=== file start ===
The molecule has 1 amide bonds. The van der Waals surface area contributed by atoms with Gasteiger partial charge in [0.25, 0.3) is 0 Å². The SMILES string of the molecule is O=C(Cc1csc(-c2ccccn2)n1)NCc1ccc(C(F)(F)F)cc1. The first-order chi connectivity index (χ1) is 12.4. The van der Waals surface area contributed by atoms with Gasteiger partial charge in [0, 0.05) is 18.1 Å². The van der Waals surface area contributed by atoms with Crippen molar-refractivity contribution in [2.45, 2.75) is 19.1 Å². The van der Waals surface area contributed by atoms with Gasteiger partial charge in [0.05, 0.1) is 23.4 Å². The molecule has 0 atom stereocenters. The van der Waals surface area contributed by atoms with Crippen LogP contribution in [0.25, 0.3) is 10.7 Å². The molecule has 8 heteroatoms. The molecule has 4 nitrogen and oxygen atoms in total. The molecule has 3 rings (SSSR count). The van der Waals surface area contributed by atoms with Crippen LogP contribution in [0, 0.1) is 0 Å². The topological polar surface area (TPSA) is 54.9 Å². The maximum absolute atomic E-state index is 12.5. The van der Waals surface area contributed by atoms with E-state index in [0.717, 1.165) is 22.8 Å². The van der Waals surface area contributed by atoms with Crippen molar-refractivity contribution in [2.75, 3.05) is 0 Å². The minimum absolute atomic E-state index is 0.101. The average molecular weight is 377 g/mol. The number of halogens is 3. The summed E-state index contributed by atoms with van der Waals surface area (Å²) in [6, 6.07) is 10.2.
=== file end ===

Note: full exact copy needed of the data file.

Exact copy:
The molecule has 1 amide bonds. The van der Waals surface area contributed by atoms with Gasteiger partial charge in [0.25, 0.3) is 0 Å². The SMILES string of the molecule is O=C(Cc1csc(-c2ccccn2)n1)NCc1ccc(C(F)(F)F)cc1. The first-order chi connectivity index (χ1) is 12.4. The van der Waals surface area contributed by atoms with Gasteiger partial charge in [0, 0.05) is 18.1 Å². The van der Waals surface area contributed by atoms with Crippen molar-refractivity contribution in [2.45, 2.75) is 19.1 Å². The van der Waals surface area contributed by atoms with Gasteiger partial charge in [0.05, 0.1) is 23.4 Å². The molecule has 0 atom stereocenters. The van der Waals surface area contributed by atoms with Crippen LogP contribution in [0.25, 0.3) is 10.7 Å². The molecule has 8 heteroatoms. The molecule has 4 nitrogen and oxygen atoms in total. The molecule has 3 rings (SSSR count). The van der Waals surface area contributed by atoms with Crippen LogP contribution in [0, 0.1) is 0 Å². The topological polar surface area (TPSA) is 54.9 Å². The maximum absolute atomic E-state index is 12.5. The van der Waals surface area contributed by atoms with E-state index in [0.717, 1.165) is 22.8 Å². The van der Waals surface area contributed by atoms with Crippen molar-refractivity contribution in [2.75, 3.05) is 0 Å². The minimum absolute atomic E-state index is 0.101. The average molecular weight is 377 g/mol. The number of halogens is 3. The summed E-state index contributed by atoms with van der Waals surface area (Å²) in [6, 6.07) is 10.2.